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Honda Prelude

American Government Special Collections Reference Desk

Prelude
Vehicle Model

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Wikipedia: Honda Prelude

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History
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1982 Specifications
A sporty coupe produced by Honda.

Awards and acknowledgements include:
A Complete Guide to Used Cars (1995 Edition) Best Late-Model Bet in the Sporty Coupe category (model years 1985-1995)

History

The following section is an excerpt from Wikipedia's Honda Prelude page on 31 December 2017, text available via the Creative Commons Attribution-ShareAlike 3.0 Unported License.

The Honda Prelude is a sports coupé which was produced by Japanese car manufacturer Honda from 1978 until 2001. The two-door coupé was loosely derived from the Honda Accord and spanned five generations. The Prelude was used by Honda to introduce the Japanese Honda retail sales chain called Honda Verno, with the international release of the model following shortly after.

Prelude competitors traditionally included the Toyota Celica, the Nissan Silvia and the Mitsubishi Eclipse. Production of the Prelude concluded in 2001 upon the introduction of the Honda Integra DC5.

The Prelude name was originally trademarked by Toyota, but was amicably given to Honda for use. The Prelude complied to the series of music themed vehicle names which Honda used at the time, along with the Accord, Quintet, Concerto, Jazz and Ballade.

First generation (1978–1982)

On November 24, 1978, the Prelude was launched to the Japanese market. It had its world premier at the 1979 AutoRAI in Amsterdam, two months later. In Japan it was only available at the newly established dealership sales channel Honda Verno. This dealership chain also introduced the Honda Quint, the Honda Ballade and the Accord-based Honda Vigor as its largest sedan and hatchback. The four-wheel independent struts, brakes, and engine were all borrowed from the first generation Accord, but the chassis was all new and developed by chief engineer Hiroshi Kizawa expressly for the sporting Prelude. At 4,090 mm (length) x 1,635 mm (width) x 1,290 mm (height), it had quite a low and wide profile. The wheelbase was 2,320 mm, and was 60 mm shorter than that of the original Accord. Honda appears to have followed the successful introduction of the Toyota Celica example by taking a small car, like the Accord, installing a more powerful engine, and giving the body a short trunk, and a long engine hood. The Prelude (and period Accord) were the first cars under two litres to receive standard power steering. The Prelude also benefited from Honda's experience with roadsters like the Honda S800 and Coupe 1300.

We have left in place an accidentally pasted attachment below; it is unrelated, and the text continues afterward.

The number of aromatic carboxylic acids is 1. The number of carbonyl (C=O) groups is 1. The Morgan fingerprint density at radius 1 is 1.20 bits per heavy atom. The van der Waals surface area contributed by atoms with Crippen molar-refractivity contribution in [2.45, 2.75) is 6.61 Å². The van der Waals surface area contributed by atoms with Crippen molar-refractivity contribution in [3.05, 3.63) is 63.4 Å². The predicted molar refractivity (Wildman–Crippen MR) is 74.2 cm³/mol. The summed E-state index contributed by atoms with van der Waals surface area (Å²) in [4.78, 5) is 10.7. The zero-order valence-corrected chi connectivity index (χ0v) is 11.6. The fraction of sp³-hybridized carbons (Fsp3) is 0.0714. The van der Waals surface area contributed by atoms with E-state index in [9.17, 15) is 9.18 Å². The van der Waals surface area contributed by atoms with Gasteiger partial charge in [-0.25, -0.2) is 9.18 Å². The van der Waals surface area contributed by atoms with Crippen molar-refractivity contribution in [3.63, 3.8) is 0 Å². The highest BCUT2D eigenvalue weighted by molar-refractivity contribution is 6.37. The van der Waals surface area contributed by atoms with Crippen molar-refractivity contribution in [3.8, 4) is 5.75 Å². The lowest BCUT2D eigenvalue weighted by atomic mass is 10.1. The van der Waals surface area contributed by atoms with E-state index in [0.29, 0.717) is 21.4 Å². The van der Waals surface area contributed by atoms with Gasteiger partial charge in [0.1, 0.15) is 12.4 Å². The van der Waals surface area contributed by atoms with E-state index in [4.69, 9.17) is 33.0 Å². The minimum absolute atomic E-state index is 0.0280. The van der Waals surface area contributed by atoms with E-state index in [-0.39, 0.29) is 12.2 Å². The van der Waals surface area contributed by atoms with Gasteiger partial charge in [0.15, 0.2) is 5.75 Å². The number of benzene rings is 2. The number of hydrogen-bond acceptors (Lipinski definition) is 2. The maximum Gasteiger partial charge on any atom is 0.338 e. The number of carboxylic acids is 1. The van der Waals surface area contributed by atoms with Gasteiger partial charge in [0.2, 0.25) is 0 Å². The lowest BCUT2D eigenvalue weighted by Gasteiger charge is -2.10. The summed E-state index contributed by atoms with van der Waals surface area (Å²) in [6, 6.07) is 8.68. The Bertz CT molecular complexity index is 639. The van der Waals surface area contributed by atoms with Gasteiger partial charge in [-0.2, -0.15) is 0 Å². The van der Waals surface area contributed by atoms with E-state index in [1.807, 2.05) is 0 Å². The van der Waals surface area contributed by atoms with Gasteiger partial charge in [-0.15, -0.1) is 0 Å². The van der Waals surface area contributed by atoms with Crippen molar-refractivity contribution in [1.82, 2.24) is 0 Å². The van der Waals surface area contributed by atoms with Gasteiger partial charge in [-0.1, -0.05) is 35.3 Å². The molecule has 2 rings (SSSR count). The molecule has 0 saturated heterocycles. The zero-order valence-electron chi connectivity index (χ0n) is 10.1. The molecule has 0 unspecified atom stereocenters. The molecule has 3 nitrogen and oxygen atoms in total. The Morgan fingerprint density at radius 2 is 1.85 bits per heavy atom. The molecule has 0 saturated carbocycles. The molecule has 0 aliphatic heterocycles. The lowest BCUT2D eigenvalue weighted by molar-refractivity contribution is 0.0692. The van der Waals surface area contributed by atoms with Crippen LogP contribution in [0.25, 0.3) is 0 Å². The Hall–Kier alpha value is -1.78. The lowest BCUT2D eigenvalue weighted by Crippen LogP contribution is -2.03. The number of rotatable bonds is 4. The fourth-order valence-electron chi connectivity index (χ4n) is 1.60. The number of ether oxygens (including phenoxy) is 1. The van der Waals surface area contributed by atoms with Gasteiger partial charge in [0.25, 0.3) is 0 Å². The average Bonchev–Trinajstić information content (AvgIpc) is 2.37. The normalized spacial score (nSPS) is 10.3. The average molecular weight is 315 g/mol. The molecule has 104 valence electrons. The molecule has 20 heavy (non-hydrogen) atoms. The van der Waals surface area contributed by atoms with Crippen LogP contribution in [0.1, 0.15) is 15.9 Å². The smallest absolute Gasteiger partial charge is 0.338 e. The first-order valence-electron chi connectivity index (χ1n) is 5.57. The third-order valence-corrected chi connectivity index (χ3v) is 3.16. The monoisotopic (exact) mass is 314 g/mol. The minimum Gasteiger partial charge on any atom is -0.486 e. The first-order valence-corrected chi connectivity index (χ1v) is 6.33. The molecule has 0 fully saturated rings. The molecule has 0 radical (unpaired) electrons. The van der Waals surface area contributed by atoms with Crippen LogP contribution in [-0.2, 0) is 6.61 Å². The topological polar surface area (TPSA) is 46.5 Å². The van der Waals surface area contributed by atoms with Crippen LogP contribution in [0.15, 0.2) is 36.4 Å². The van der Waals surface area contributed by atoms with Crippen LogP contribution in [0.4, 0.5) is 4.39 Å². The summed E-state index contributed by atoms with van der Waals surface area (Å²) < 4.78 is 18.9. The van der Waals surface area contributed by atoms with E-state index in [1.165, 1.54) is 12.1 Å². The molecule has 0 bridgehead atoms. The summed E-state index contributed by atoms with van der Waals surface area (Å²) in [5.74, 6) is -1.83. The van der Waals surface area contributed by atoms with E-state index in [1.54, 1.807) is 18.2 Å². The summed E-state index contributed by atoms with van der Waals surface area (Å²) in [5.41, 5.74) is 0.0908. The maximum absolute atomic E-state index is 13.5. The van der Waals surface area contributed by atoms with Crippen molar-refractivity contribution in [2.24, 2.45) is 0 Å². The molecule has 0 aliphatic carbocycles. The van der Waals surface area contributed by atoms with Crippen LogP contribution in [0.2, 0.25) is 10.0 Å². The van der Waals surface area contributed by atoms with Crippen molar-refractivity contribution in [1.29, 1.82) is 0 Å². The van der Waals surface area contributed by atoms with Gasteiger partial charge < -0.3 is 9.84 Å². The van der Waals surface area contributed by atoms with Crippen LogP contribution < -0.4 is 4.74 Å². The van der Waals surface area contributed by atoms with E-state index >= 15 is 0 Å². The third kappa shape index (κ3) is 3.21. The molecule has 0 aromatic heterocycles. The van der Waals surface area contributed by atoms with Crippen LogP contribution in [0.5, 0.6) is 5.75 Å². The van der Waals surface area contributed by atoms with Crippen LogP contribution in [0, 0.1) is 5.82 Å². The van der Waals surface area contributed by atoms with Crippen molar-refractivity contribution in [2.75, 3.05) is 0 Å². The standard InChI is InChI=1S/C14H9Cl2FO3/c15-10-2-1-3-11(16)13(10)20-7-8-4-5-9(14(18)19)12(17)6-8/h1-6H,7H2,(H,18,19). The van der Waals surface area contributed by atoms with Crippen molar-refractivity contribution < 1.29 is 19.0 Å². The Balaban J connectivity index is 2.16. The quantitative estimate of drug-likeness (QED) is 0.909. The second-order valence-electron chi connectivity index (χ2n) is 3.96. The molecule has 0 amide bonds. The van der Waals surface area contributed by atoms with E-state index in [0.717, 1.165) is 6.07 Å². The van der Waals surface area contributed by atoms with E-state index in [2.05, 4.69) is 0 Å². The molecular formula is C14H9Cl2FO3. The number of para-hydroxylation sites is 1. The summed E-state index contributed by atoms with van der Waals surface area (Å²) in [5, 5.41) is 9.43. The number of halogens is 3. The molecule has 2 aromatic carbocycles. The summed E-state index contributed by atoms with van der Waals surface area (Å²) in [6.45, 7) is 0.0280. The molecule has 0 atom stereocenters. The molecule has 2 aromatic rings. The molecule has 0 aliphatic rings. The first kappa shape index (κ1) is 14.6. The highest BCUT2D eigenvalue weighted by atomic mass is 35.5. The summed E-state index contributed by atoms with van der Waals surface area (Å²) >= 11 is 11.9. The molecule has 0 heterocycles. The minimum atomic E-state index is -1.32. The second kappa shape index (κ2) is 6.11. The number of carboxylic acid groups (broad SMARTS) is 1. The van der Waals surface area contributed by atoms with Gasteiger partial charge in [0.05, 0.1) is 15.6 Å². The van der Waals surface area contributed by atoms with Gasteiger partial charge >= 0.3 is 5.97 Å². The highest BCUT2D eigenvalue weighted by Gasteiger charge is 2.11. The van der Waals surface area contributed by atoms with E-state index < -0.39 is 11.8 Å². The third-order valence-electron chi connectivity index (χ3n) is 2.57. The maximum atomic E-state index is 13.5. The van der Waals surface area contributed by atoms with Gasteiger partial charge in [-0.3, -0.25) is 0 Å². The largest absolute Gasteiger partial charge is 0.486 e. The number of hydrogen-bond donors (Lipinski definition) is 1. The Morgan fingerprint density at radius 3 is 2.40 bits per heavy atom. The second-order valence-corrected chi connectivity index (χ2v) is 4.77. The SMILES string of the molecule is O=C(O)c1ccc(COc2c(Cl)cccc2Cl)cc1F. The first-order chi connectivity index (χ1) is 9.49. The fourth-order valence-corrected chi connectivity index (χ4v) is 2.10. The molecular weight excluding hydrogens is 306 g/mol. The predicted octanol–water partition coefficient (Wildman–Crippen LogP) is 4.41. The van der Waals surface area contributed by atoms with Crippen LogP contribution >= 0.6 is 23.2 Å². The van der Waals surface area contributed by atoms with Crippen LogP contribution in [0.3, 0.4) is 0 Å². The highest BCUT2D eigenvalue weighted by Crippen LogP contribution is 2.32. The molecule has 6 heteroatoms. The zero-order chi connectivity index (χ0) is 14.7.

The Prelude was the first Honda model to offer a power moonroof as standard equipment, which eventually became a Prelude trademark. In Japan, the Prelude was available with a sliding metal sunroof, while US versions received a glass top which freed up more headroom. Japanese buyers were liable for slightly more annual road taxes over the smaller Civic, which also had a smaller engine. While marketed as a 2+2, the rear seat was not usable for anyone larger than a small child.